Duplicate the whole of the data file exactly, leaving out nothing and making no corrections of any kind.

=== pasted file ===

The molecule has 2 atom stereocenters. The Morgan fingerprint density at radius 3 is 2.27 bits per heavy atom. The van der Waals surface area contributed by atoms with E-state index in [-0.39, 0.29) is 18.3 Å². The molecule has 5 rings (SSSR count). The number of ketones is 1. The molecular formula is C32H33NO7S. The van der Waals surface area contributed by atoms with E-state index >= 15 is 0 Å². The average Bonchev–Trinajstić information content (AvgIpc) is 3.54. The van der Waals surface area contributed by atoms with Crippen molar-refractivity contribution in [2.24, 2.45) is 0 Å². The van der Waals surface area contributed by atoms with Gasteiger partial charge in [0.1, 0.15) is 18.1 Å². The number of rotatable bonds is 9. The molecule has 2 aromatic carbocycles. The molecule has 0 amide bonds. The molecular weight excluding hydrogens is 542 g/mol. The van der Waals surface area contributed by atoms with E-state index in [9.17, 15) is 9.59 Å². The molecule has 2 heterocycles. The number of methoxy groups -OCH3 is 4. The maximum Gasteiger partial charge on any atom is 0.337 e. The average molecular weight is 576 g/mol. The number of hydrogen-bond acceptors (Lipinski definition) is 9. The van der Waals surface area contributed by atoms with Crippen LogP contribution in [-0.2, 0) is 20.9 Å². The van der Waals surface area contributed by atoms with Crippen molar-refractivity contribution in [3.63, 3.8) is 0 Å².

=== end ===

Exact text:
The molecule has 2 atom stereocenters. The Morgan fingerprint density at radius 3 is 2.27 bits per heavy atom. The van der Waals surface area contributed by atoms with E-state index in [-0.39, 0.29) is 18.3 Å². The molecule has 5 rings (SSSR count). The number of ketones is 1. The molecular formula is C32H33NO7S. The van der Waals surface area contributed by atoms with E-state index >= 15 is 0 Å². The average Bonchev–Trinajstić information content (AvgIpc) is 3.54. The van der Waals surface area contributed by atoms with Crippen molar-refractivity contribution in [2.24, 2.45) is 0 Å². The van der Waals surface area contributed by atoms with Gasteiger partial charge in [0.1, 0.15) is 18.1 Å². The number of rotatable bonds is 9. The molecule has 2 aromatic carbocycles. The molecule has 0 amide bonds. The molecular weight excluding hydrogens is 542 g/mol. The van der Waals surface area contributed by atoms with E-state index in [9.17, 15) is 9.59 Å². The molecule has 2 heterocycles. The number of methoxy groups -OCH3 is 4. The maximum Gasteiger partial charge on any atom is 0.337 e. The average molecular weight is 576 g/mol. The number of hydrogen-bond acceptors (Lipinski definition) is 9. The van der Waals surface area contributed by atoms with Crippen LogP contribution in [-0.2, 0) is 20.9 Å². The van der Waals surface area contributed by atoms with Crippen molar-refractivity contribution in [3.63, 3.8) is 0 Å².